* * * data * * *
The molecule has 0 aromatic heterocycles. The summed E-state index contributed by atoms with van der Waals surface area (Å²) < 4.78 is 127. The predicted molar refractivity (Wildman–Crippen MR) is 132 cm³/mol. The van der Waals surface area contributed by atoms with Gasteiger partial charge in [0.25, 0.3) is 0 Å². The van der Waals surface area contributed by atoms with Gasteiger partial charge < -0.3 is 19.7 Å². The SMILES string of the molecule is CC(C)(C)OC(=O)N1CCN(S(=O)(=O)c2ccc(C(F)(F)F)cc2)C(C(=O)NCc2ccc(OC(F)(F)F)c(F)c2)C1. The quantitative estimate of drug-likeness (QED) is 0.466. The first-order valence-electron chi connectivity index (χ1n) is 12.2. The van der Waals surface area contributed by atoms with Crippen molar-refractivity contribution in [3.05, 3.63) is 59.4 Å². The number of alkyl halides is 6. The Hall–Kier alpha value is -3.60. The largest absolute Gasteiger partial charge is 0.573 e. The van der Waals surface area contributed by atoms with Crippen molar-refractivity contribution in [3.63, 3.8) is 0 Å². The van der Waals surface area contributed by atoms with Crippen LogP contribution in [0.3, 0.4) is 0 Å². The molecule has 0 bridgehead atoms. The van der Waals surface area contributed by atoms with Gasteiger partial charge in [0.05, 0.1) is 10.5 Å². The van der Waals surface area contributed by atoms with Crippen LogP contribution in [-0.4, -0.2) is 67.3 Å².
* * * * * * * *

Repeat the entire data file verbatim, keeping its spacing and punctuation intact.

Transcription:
The molecule has 0 aromatic heterocycles. The summed E-state index contributed by atoms with van der Waals surface area (Å²) < 4.78 is 127. The predicted molar refractivity (Wildman–Crippen MR) is 132 cm³/mol. The van der Waals surface area contributed by atoms with Gasteiger partial charge in [0.25, 0.3) is 0 Å². The van der Waals surface area contributed by atoms with Gasteiger partial charge < -0.3 is 19.7 Å². The SMILES string of the molecule is CC(C)(C)OC(=O)N1CCN(S(=O)(=O)c2ccc(C(F)(F)F)cc2)C(C(=O)NCc2ccc(OC(F)(F)F)c(F)c2)C1. The quantitative estimate of drug-likeness (QED) is 0.466. The first-order valence-electron chi connectivity index (χ1n) is 12.2. The van der Waals surface area contributed by atoms with Crippen molar-refractivity contribution in [3.05, 3.63) is 59.4 Å². The number of alkyl halides is 6. The Hall–Kier alpha value is -3.60. The largest absolute Gasteiger partial charge is 0.573 e. The van der Waals surface area contributed by atoms with Crippen molar-refractivity contribution in [3.63, 3.8) is 0 Å². The van der Waals surface area contributed by atoms with Crippen LogP contribution in [0.3, 0.4) is 0 Å². The molecule has 0 bridgehead atoms. The van der Waals surface area contributed by atoms with Gasteiger partial charge in [0.05, 0.1) is 10.5 Å². The van der Waals surface area contributed by atoms with Crippen LogP contribution in [-0.4, -0.2) is 67.3 Å².